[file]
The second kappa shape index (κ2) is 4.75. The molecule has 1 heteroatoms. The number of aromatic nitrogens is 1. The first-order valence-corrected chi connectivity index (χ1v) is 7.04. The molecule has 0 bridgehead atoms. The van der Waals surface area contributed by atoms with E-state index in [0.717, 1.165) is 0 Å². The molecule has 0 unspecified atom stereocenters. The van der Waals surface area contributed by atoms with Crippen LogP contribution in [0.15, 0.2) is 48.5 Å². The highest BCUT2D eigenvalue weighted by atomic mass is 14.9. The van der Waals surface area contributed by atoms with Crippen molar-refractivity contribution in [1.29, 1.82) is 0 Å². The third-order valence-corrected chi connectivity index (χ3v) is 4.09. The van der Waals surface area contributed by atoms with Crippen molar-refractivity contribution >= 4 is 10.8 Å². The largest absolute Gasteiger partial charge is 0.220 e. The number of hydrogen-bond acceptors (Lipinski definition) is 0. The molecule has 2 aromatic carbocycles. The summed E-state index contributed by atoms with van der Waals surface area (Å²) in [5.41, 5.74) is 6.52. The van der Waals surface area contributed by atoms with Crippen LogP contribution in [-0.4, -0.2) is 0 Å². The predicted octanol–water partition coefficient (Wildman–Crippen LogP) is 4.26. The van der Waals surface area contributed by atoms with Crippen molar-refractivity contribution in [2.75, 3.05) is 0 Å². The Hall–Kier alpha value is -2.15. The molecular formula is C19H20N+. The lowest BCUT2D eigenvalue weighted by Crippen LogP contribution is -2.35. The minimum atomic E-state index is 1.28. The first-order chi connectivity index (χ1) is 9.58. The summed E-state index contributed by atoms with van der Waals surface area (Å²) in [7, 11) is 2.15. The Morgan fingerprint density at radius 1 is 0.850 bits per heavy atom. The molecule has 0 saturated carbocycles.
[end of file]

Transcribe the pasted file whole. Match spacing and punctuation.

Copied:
The second kappa shape index (κ2) is 4.75. The molecule has 1 heteroatoms. The number of aromatic nitrogens is 1. The first-order valence-corrected chi connectivity index (χ1v) is 7.04. The molecule has 0 bridgehead atoms. The van der Waals surface area contributed by atoms with E-state index in [0.717, 1.165) is 0 Å². The molecule has 0 unspecified atom stereocenters. The van der Waals surface area contributed by atoms with Crippen LogP contribution in [0.15, 0.2) is 48.5 Å². The highest BCUT2D eigenvalue weighted by atomic mass is 14.9. The van der Waals surface area contributed by atoms with Crippen molar-refractivity contribution in [1.29, 1.82) is 0 Å². The third-order valence-corrected chi connectivity index (χ3v) is 4.09. The van der Waals surface area contributed by atoms with Crippen molar-refractivity contribution >= 4 is 10.8 Å². The largest absolute Gasteiger partial charge is 0.220 e. The number of hydrogen-bond acceptors (Lipinski definition) is 0. The molecule has 2 aromatic carbocycles. The summed E-state index contributed by atoms with van der Waals surface area (Å²) in [5.41, 5.74) is 6.52. The van der Waals surface area contributed by atoms with Crippen LogP contribution in [-0.4, -0.2) is 0 Å². The predicted octanol–water partition coefficient (Wildman–Crippen LogP) is 4.26. The van der Waals surface area contributed by atoms with Crippen molar-refractivity contribution in [2.75, 3.05) is 0 Å². The Hall–Kier alpha value is -2.15. The molecular formula is C19H20N+. The lowest BCUT2D eigenvalue weighted by Crippen LogP contribution is -2.35. The minimum atomic E-state index is 1.28. The first-order chi connectivity index (χ1) is 9.58. The summed E-state index contributed by atoms with van der Waals surface area (Å²) in [7, 11) is 2.15. The Morgan fingerprint density at radius 1 is 0.850 bits per heavy atom. The molecule has 0 saturated carbocycles.